When I scheduled Maisy’s first appointment with the veterinary behaviorist, they asked me to do a number of things, but the hardest was keeping behavior logs. I had a vague idea of how to go about it, but wasn’t really sure what to include. As it turns out, I’m not alone. An internet search doesn’t turn up much useful information, and I’ve had several emails asking about my experiences with them lately. Today, I thought I’d answer the most common questions.
Who should keep a behavior log?
Behavior logs are amazing. I’ve learned a lot about my dog through them, and I think that more people should be using them. Anyone whose dog is reactive, anxious, fearful, shy, aggressive, resource guarding, or otherwise labeled in some way, should be keeping logs. If you are worried about what you’re seeing, but aren’t sure if it’s an issue, you should be keeping behavior logs. If you’ve decided to see a trainer or a veterinarian to discuss your concerns, you should definitely be keeping logs.
Why are they so important?
Behavior logs can help you see the scope and severity of a problem. I knew Maisy was wound tighter than normal dogs, but the behavior logs were incredibly eye-opening. I had no idea she slept as little as she did, and I certainly didn’t remember the fact that she was regularly waking me up in the middle of the night.
Behavior logs can also demonstrate your concerns to a professional in a clear, objective way. Before we consulted with the vet behaviorist, I tried to discuss Maisy’s issues with her vet. Unfortunately, because dogs are often nervous at the vet’s office, Maisy didn’t seem that bad. If I would have had data to show what she was like at home, it’s possible that her issues may have been taken more seriously.
Finally, behavior logs provide you with a baseline that will allow you to look back and measure progress over time. Done regularly, they can show both improvement and regression. It is much easier and quicker to troubleshoot a treatment plan if you catch the relapse early.
What should I write down?
In the broad sense, you should keep track of anything that you’re concerned about or that seems unusual, but be sure you’re tracking behaviors, not interpretations. For example, I started keeping logs because I thought Maisy was “anxious,” but to prove that I needed to document what Maisy was doing that led me to that assumption.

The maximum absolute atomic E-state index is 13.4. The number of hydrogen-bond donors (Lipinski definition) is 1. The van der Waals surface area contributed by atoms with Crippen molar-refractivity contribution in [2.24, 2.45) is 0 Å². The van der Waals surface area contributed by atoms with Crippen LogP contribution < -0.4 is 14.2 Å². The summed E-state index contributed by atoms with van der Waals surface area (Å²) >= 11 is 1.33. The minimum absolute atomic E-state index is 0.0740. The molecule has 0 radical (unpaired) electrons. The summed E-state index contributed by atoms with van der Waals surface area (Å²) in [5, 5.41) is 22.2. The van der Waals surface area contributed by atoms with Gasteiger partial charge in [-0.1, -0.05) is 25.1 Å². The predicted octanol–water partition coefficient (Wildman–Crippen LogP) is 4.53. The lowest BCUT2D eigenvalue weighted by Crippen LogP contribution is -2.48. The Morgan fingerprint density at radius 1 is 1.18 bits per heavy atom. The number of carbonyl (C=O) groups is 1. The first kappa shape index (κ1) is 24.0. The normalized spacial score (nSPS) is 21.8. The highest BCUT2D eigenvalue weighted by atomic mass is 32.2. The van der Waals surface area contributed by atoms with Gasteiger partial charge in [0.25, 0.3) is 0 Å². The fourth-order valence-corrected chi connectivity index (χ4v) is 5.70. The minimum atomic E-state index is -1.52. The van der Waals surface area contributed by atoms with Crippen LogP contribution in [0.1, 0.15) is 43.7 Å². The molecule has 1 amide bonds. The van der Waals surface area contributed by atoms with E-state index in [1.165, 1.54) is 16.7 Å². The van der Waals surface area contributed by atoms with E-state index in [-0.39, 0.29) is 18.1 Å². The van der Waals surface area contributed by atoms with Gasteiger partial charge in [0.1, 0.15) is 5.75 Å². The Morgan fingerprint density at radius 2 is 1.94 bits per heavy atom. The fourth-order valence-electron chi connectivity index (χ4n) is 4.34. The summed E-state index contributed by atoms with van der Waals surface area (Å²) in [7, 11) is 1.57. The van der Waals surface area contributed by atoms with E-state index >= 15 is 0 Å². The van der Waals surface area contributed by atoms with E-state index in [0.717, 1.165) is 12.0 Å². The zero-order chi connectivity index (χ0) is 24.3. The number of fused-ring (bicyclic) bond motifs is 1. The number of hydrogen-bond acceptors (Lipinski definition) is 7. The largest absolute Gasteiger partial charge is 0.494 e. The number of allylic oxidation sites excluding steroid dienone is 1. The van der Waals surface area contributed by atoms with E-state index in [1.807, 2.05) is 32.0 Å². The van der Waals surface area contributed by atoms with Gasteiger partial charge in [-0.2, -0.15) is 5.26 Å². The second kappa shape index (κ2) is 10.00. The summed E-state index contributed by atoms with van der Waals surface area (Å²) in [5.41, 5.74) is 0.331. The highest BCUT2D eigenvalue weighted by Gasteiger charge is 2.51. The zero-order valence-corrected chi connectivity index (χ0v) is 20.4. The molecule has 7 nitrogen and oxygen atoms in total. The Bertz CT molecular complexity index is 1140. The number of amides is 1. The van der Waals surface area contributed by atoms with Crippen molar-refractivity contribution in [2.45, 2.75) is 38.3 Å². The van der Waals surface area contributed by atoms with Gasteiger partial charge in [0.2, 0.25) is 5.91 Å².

I also think tracking the flip-side can be helpful: keep track of how often or how long your dog engages in normal or desirable behaviors. Sometimes, the fact that there is so little normal tells you more than the fact that there is so much weird.
With that said, let’s talk about the specifics you should include. I’m firmly in the “the more, the better” camp. If you have too much data, you can discard the extra, but you can never go back and fill in what’s missing. Still, I know not everyone is as detailed as I am, so at the very least, your logs should include the date and time, what triggered the behavior, and how your dog responded.
For the triggering stimulus, you’re recording what caused your dog’s behavior. Of course, sometimes you just won’t know- and that’s okay. You can make your best guess (just be sure that you notate it as such), or you can write “unknown.” When you’re pretty sure of the cause, I’m in favor of lots of information- you never know which detail might be important. For example, Maisy doesn’t care for dogs with prick ears, which seems like a relatively small detail to me, but it’s huge to her. Simply writing “a dog walked by” won’t get at that as well as “a Doberman walked by.”
It can also be helpful to record what was going on before the trigger happened. Include information such as location, your dog’s activities, who was nearby, and what they were doing. For bonus points, go back even further and try to remember if anything stressful or out of the ordinary occurred earlier in the day, or maybe even the day before. Triggers “stack” for many dogs, and including earlier stressors in your logs can help you figure out which combinations- if any- provoke a response in your dog.